Treatments that use drugs must also deal with potential side effects of the drugs. If the patient is also a teenager or a child, the drugs have effects that can damage their development. Many therefore recommend psychotherapy exclusively in cases of less severe PTSD. According to many doctors, medicines should only be seen as a tool to be used in desperate situations.

How does EMDR work?

The purpose of EMDR is to allow people to process their traumas themselves by guiding them through various treatment phases. The aim of the treatment is to make the patient recognize the feelings connected to the trauma and to put the traumatic event in a context that leads to a reduction of stressful emotions. Our best emdr therapist in London works with the individual to identify problems. 

However, EMDR is not only limited to people suffering from PTSD, it can also be used by people who simply suffer from severe anxiety and panic attacks. In terms of research, there is so far no evidence that EMDR is effective against psychological ailments other than PTSD, the evidence underlying the use of EMDR against, for example, anxiety and depression is purely anecdotal.

The EMDR method

The treatment is divided into 8 different phases, which means that you need to participate in a total of around 12 rounds. The structure of the treatment can be changed depending on individual circumstances and conditions. The development of a psychological treatment strategy is continuously supported by conversations with the patient during the course of the treatment. This ensures that events in the patient’s private life, personal conditions and the patient’s own will interact well with the treatment.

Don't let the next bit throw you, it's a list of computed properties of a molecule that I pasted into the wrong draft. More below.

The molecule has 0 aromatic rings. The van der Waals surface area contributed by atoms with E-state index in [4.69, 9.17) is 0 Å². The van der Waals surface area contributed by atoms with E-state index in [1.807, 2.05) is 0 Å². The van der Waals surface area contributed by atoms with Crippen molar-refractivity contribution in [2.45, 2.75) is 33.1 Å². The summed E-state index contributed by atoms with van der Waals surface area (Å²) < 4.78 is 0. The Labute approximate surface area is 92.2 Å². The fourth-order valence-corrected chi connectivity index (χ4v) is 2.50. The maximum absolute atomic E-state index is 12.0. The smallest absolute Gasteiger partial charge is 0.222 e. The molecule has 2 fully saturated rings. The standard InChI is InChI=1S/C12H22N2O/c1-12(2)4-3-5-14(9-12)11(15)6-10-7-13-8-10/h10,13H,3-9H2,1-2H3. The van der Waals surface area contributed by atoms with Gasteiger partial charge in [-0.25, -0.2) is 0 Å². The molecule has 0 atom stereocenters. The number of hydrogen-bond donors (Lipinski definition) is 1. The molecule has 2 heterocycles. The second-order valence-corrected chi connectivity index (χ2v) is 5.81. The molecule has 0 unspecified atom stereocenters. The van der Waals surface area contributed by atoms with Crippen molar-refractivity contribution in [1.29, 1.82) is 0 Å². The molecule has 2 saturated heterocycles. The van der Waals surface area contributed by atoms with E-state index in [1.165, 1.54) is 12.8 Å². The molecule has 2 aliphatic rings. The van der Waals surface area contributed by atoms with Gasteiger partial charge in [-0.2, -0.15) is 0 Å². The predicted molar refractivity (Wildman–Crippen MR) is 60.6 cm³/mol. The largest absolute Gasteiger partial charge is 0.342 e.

Phase 1: Patient history and treatment planning

The responsible therapist will first review the patient’s history and where he is judged to be in the treatment process. This phase is based on individual conversations with the patient, where specific details of the trauma are recorded and then integrated into the treatment phases. Here, the patient must explain his trauma and, together with the therapist, identify surrounding feelings and memories. This phase can be informed by previously performed psychological treatment.

Phase 2: Preparation

Here, the therapist helps the patient find methods to deal with the psychological stress that PTSD causes. Here, the methods used vary quite a lot from person to person, but in general stress management techniques such as mindfulness and guided breathing techniques are used.

Phase 3: Memory identification

During this phase, the therapist will identify specific memories that cause negative psychological responses. These memories will be used in the rest of the treatment as a point of concentration for the patient. By disarming the emotional strength of these memories, one hopes to also be able to disarm to some extent the PTSD or trauma in the future. Focus will also be placed on having the patient explain the feelings associated with each specific memory.

Phase 4–7: Treatment